What can England and Australia learn from other countries’ national housing strategies?
The following article by Hal Pawson, professor of housing research and policy, and Chris Martin, senior research fellow, University of New South Wales, was originally published in Inside Housing.
In what feels like the dying days of an exhausted government, Michael Gove’s Social Housing Regulation and Renters’ Reform bills look like last-gasp attempts to breathe life into a housing reform agenda barely on life support.
True, many of the measures that strengthen regulatory oversight in social housing and tenant security for private renters will be widely welcomed. But, as Matthew Bailes and Charlotte Carpenter point out in their recent story for Inside Housing, these moves lack a grounding in any overarching vision or reform agenda for the wider housing system.
The last such official analysis and position statement for England, Fixing our broken housing market, is now more than six years in the past. Thus, Mr Bailes and Ms Carpenter rightly echo the National Housing Federation’s recent call for the next government to urgently instigate a more formal and long-term national housing strategy for England.
This chimes with policy developments in Australia, where, after a decade of federal complacency and inaction, housing stresses have similarly escalated to historic highs. Rent inflation is at record levels, while homelessness has continued to climb, all against a backdrop of ongoing homeownership decline.
“There is much to be learned from strategy-making experiences in nations such as Canada, Austria and Finland”
Complementing the NHF pitch, our new report calls for Australia’s federal government to chart a coherent national roadmap for housing and homelessness reform. With many of our recommendations also relevant to the UK, we outline the goals, scope and institutions an ambitious national strategy needs to succeed in the domestic context.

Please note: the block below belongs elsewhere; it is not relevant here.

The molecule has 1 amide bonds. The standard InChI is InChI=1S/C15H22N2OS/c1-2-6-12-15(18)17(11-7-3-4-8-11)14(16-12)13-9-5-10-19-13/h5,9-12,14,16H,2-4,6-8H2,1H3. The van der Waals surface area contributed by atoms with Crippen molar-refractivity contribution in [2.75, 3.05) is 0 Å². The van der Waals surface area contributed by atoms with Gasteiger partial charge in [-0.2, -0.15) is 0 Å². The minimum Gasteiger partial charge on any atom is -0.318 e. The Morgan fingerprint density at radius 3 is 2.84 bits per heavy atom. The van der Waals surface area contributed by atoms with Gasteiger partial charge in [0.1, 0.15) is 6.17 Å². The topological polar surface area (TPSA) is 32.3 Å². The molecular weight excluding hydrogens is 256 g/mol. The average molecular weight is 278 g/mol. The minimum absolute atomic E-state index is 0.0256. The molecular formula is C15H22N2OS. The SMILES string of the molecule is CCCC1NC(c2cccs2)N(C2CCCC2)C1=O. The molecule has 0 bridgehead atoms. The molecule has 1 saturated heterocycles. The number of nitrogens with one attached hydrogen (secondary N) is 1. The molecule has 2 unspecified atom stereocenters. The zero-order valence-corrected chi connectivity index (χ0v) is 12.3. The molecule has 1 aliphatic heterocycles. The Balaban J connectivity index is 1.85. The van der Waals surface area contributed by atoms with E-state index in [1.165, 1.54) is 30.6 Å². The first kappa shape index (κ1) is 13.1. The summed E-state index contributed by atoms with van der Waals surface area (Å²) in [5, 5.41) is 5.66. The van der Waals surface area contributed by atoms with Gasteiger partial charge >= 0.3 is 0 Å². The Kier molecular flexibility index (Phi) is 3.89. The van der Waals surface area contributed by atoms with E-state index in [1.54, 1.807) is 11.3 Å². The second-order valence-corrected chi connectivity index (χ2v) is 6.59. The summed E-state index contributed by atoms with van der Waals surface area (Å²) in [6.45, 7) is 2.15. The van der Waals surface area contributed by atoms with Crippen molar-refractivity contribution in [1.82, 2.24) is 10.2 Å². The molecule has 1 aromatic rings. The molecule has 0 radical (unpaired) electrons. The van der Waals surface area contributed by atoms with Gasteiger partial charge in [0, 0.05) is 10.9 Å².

Unlike both England and Australia, where such a project would be without precedent, substantive national housing strategies do, in fact, exist in other countries. As analysed in our report, there is much to be learned from strategy-making experiences in nations such as Canada, Austria and Finland.
Closer to home for Inside Housing readers, there is a lot to be said for the Scottish government’s ‘Housing to 2040’ policy blueprint. Importantly, this continues a Scottish housing strategy-making tradition incorporating public consultation, goal-setting, evaluation and revision.
‘Housing to 2040’ also bears the hallmarks of any meaningful strategy: analysis of problems to be addressed, clear and measurable goals for gauging progress in tackling those problems, identified actions to achieve those goals, and plans for mobilising resources to implement specified actions.
“In Australia, after a decade of federal complacency and inaction, housing stresses have similarly escalated to historic highs”
Following Australia’s 2022 general election, the country has a new national government with a degree of housing ambition and an initial suite of policy and investment initiatives to match.
Whether prime minister Anthony Albanese fully recognises the need for a far-reaching long-term strategy of the kind we propose remains to be seen. But British readers will be envying the scenario where that question can at least be asked.
Towards an Australian Housing and Homelessness Strategy by Chris Martin, Hal Pawson and colleagues is published by the Australian Housing and Urban Research Institute (AHURI)
Date: July 13, 2023 9:33 am
Categorised in: Economy